Archive for the ‘Central & Eastern Europe’ Category

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Adventures in Media Development – This blog’s last post, come see my new and improved blog

April 10, 2010


Well, I finally had to bite the bullet and upgrade my blog. This one – https://aimd.wordpress.com – is now just an archive. My new blog can be found at http://adventuresinmediadevelopment.com.

As I said in my blogpost “Give me some sugar, WordPress“, my taste for WordPress.com soured. The biggest thing was that I couldn’t use Javascript on WordPress.com, which was killing any chance of experimenting with social media widgets from sites like Twitter, Facebook, and especially CoveritLive–the kinds of tools that really driving blog innovation and online interactivity. In fact, it was getting to the point where I really couldn’t try much of anything out, and that’s a bad thing for someone in international media development. How else am I going to arm myself with new tools and tricks for my work in developing countries than to practice them myself?

I had held out for so long to the mantra that I would stick to free tools to maximize the likelihood that my perspective would stay, as much as possible, rooted in realities faced by the people I tend to work with in developing countries. Most people won’t or can’t pay for luxuries like hosting a site or learning the technical skills needed to do what is really rather advanced to your average person anywhere in the world. So, you have to come to them, meet them on their technological and financial terms.

But, I finally gave in. I was stunting myself too much.

So, there’s this new site now. It’s still very much in its beginning stages. I figured, rather than wait, it would be best to go ahead and announce it, and shift all operations over to it. Why slow down? This means that the design’s likely to go through some changes as I figure out what I want it to look like and how I want it structured, and it means that content will be a little light for a while. However, I am also going to transfer my content from my old blog here to that new blog, to get all of my content under one roof. That will take time. I’m not planning on running at full speed to get it all over there.

Let the new era begin.

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Long live the Orange Revolution

February 8, 2010

Five years later, another election in Ukraine has come and passed. This time it looks like the winner will be Viktor Yanukovych, the one-time victor in 2004 who was abruptly ousted when a nation of millions stood up and demanded an election without fraud. And with his victory, the loser presumably won’t just be exiting president and Orange Revolution champion, Viktor Yushchenko, but the Orange Revolution itself.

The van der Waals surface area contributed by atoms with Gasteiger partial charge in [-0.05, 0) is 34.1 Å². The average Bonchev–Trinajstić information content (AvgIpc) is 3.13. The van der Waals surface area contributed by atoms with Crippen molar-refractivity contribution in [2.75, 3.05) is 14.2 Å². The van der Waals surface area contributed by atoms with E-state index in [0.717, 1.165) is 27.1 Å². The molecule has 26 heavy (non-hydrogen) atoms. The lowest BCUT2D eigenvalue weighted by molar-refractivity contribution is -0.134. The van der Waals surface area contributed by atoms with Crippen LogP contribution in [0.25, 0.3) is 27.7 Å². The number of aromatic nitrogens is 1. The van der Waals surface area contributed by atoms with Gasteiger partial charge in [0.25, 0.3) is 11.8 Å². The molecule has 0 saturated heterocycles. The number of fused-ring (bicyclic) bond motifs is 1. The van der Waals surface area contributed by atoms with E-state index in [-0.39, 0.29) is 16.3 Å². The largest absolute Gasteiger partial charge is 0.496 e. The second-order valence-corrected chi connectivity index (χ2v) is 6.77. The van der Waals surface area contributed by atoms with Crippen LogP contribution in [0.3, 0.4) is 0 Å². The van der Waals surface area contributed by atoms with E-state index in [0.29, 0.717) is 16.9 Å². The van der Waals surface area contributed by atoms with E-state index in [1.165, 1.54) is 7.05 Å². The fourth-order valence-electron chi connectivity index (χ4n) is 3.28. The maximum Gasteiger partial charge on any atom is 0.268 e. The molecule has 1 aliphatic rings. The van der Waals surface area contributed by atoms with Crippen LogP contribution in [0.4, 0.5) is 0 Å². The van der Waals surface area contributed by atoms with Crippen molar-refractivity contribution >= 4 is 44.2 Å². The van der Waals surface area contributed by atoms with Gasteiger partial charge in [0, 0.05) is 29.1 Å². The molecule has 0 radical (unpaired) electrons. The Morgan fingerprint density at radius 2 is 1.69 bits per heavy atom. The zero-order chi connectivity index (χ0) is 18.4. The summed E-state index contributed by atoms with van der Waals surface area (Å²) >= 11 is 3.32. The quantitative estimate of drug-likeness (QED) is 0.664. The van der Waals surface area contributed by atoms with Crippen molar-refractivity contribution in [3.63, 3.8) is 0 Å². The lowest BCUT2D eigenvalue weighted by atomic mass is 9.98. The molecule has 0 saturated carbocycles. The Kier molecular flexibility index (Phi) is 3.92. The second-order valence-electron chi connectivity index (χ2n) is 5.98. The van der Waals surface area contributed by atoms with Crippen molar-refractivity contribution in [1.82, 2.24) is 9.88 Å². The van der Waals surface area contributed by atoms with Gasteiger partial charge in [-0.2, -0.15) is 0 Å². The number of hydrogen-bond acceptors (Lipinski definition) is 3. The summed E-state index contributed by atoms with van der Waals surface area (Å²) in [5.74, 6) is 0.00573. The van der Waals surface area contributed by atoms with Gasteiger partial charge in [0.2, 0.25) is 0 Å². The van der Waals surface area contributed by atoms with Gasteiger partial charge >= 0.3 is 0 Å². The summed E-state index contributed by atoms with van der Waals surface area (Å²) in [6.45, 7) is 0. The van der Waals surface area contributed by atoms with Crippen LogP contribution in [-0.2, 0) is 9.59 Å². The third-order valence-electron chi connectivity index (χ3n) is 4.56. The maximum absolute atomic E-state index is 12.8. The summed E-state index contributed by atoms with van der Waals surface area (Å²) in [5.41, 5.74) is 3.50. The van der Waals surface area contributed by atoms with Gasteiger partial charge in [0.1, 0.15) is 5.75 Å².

I know that there are huge swaths of Ukrainians out there who will be feeling somber about this today, as they have been on a steady somber slide since the collective chant of “Yu-shchen-ko, Yu-shchen-ko, Yu-shchen-ko!” first filled the streets of Kyiv, Lviv, Ivano-Frankivsk and elsewhere.

I remember back to late 2005, early 2006, the mood in western Ukraine was already shifting back toward the pessimism from a millennium of outside invasion, brutal dictatorship, soul-crushing bureaucracy, scant traces of self-rule, and the din of empty promises. As the honeymoon of the Orange Revolution was beginning to fade, people said to me that they had hoped for a strong leader, and that it was clear that Yushchenko wasn’t the right man for the job. Read the rest of this entry ?

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2009: A retrospective on my year of media development adventures

January 4, 2010

2009 was a banner year for me in terms of media development. It was not by any means my starting point in media, but it could go down as year in which my work achieved lift off. But all was done in the name of helping people spread information, express themselves, and/or strengthen their networks with other people to promote change. So, I thought I’d take a look back at my year in media development, get it all together in one place, take stock, establish something to compare 2010 to, reminisce a little.

Researching Extractive Industry Transparency and Journalism Development in Africa

I began the year leading a team through a study to assess needs and effective training practices to raise the level of business journalism in Ghana, Nigeria, and Uganda. Our findings would then be synthesized into a report to provide training and media development recommendations to Revenue Watch Institute, which wanted to use training to improve business journalism, and promote extractive industry transparency. The best part of this project was that I got to spend two weeks in January in balmy Nigeria–a country the Bradt guide calls “Africa for the Advanced”–and meet face to face with Nigerian journalists, journalism educators, and media development experts. Lagos, in particular, was INTENSE. And fantastic. I also got a chance in this to bone up on my skills developing surveys and interview guides, building networks of contacts, designing a team research wiki, and producing a report of findings. Read the rest of this entry ?